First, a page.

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Charles Stanley: Are absolute return funds any good?

Absolute return funds seek to make profits using investment techniques that differ from traditional funds. They may use short selling to bet on falling share prices, buy futures, options and other derivatives, as well as additional “unconventional” means. But are they any good?

The sector has been subject to a lot of scrutiny, as money continues to pour into these investments. This has led some to question whether absolute return funds are a fad, or whether they offer a genuine source of diversification. You have to be selective, patient and really know what you are buying.

Historically, investors have turned to assets such as government and corporate bonds to diversify their equity exposure, but increasingly they are venturing into absolute return funds that attempt to deliver positive, uncorrelated returns regardless of the underlying market conditions. However, some have accused these funds of being expensive and providing lacklustre – or even negative – returns.

Grouping funds into sectors can be a useful way of breaking down the vast universe into manageable chunks, but it can also lead to the false assumption that all funds in a particular sector are doing the same thing. Unfortunately, the reality isn’t quite so simple, and the eclectic mix in the sector underlines the importance of understanding the individual product, rather than having a vague sense that a fund is ‘defensive’ or ‘should hold up reasonably well in a down market’.

The reality is far more nuanced. Take, for example, Standard Life Global Absolute Return Strategies, widely known as ‘GARS’. This £25bn behemoth’s annual target is 5 per cent above cash before fees. The management team construct a diverse portfolio of investment ideas based on their macroeconomic views, which may include favouring one currency over another, or taking a view on whether large caps will outperform small-cap stocks in a particularly market. This collection of ideas is implemented in a variety of different ways and produces a spread of positions that complement each other and should produce uncorrelated returns.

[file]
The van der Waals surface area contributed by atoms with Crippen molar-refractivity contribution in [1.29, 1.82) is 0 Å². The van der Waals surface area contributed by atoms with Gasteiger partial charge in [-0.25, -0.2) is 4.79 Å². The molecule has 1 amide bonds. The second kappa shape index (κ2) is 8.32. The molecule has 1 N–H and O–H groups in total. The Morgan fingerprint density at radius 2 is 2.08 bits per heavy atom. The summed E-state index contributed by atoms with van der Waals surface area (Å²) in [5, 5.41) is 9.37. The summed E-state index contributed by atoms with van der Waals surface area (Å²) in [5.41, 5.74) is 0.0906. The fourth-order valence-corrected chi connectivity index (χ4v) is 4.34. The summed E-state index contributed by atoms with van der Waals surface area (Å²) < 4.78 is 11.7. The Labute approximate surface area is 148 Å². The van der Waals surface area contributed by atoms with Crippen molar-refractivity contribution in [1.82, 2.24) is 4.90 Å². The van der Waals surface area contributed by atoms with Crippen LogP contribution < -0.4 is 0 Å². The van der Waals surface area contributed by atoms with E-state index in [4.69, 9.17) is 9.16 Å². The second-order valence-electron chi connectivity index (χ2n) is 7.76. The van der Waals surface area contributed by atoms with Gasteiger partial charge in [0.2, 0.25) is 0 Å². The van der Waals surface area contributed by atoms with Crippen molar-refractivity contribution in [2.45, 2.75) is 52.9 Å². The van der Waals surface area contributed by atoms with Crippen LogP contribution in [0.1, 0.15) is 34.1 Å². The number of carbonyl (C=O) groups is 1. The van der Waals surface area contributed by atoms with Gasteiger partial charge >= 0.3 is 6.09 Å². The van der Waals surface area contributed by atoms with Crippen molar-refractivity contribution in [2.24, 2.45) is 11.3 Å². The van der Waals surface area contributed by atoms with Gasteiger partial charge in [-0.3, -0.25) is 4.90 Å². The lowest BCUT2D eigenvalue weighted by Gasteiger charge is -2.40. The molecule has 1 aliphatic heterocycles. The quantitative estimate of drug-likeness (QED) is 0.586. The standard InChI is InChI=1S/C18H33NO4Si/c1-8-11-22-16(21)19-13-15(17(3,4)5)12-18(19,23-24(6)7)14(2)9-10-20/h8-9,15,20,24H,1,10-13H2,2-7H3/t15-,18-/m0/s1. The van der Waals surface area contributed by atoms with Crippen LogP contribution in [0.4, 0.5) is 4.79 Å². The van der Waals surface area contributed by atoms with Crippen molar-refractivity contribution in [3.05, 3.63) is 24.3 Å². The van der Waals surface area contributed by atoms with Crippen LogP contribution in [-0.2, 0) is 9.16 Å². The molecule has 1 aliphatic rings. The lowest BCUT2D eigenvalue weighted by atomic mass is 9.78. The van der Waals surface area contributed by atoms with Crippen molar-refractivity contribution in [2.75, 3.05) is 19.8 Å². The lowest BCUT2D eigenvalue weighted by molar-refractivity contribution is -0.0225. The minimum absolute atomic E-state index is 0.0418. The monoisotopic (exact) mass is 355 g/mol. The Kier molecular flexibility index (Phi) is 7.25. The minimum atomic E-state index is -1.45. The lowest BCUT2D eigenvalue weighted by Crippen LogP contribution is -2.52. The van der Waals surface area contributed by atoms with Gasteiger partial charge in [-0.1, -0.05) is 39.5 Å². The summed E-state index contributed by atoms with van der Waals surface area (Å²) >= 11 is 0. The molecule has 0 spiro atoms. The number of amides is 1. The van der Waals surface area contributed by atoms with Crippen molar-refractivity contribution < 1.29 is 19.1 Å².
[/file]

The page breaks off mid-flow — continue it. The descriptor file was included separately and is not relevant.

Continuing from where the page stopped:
Since its 2008 launch, GARS’ performance has captured investors’ attention, but a difficult 2016 broke the strategy’s aura of invincibility. For what it’s worth we still believe GARS is a strong option, but recognise Invesco Perpetual Global Targeted Returns, which is run in a very similar fashion having been set up by former members of the GARS team, as a strong alternative. The team make good use of the breadth of resource across the Invesco Group and its performance has been very encouraging since its 2013 launch.

Another option we favour, the Jupiter Absolute Return fund, has a very different method. It has no specific performance target versus cash, instead seeking to deliver a positive return independent of market conditions. We consider manager James Clunie a specialist in identifying overpriced stocks and shorting them, meaning the fund profits if the stock’s share price declines. The portfolio comprises various global stocks, combined with short positions and some small positions in diversifying assets such as gold. Often the fund has been negatively correlated to the MSCI World index and is an excellent potential diversifier.

We take the view that while a number of these funds’ returns can look sluggish when equity markets are soaring and they won’t necessarily produce the ‘absolute’ returns they advertise across shorter time horizons, their worth becomes apparent in equity market downturns and can offer a level of diversification that isn’t on offer from other asset classes. We believe holders of these funds should remain patient. After all, you wouldn’t cancel your fire insurance because you haven’t had a fire.

Ben Johnson is collectives analyst at Charles Stanley


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